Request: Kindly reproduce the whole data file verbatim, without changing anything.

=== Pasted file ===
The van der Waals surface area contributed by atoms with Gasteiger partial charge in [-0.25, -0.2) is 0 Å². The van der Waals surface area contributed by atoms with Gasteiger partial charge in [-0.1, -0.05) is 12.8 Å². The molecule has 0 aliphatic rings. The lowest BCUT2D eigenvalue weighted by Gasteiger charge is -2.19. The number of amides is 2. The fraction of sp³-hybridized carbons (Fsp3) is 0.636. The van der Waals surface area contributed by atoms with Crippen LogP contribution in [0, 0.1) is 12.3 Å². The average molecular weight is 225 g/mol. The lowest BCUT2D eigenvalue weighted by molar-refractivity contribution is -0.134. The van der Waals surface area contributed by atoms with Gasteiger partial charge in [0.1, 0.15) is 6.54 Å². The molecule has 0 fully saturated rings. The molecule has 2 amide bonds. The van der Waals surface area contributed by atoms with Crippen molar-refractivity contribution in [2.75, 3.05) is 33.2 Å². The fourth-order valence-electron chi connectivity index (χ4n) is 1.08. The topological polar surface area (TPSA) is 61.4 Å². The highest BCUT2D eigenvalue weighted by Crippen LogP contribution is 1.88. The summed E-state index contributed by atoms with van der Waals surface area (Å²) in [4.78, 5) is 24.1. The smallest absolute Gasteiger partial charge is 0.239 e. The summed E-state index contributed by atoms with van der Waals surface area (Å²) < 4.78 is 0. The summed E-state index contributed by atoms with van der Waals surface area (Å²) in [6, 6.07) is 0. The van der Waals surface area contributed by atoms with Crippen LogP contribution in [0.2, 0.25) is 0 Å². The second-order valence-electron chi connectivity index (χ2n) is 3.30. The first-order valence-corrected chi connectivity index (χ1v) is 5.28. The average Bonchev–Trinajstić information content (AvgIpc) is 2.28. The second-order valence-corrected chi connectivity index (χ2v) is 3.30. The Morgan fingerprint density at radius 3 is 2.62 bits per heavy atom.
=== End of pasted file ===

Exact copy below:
The van der Waals surface area contributed by atoms with Gasteiger partial charge in [-0.25, -0.2) is 0 Å². The van der Waals surface area contributed by atoms with Gasteiger partial charge in [-0.1, -0.05) is 12.8 Å². The molecule has 0 aliphatic rings. The lowest BCUT2D eigenvalue weighted by Gasteiger charge is -2.19. The number of amides is 2. The fraction of sp³-hybridized carbons (Fsp3) is 0.636. The van der Waals surface area contributed by atoms with Crippen LogP contribution in [0, 0.1) is 12.3 Å². The average molecular weight is 225 g/mol. The lowest BCUT2D eigenvalue weighted by molar-refractivity contribution is -0.134. The van der Waals surface area contributed by atoms with Gasteiger partial charge in [0.1, 0.15) is 6.54 Å². The molecule has 0 fully saturated rings. The molecule has 2 amide bonds. The van der Waals surface area contributed by atoms with Crippen molar-refractivity contribution in [2.75, 3.05) is 33.2 Å². The fourth-order valence-electron chi connectivity index (χ4n) is 1.08. The topological polar surface area (TPSA) is 61.4 Å². The highest BCUT2D eigenvalue weighted by Crippen LogP contribution is 1.88. The summed E-state index contributed by atoms with van der Waals surface area (Å²) in [4.78, 5) is 24.1. The smallest absolute Gasteiger partial charge is 0.239 e. The summed E-state index contributed by atoms with van der Waals surface area (Å²) < 4.78 is 0. The summed E-state index contributed by atoms with van der Waals surface area (Å²) in [6, 6.07) is 0. The van der Waals surface area contributed by atoms with Crippen LogP contribution in [0.2, 0.25) is 0 Å². The second-order valence-electron chi connectivity index (χ2n) is 3.30. The first-order valence-corrected chi connectivity index (χ1v) is 5.28. The average Bonchev–Trinajstić information content (AvgIpc) is 2.28. The second-order valence-corrected chi connectivity index (χ2v) is 3.30. The Morgan fingerprint density at radius 3 is 2.62 bits per heavy atom.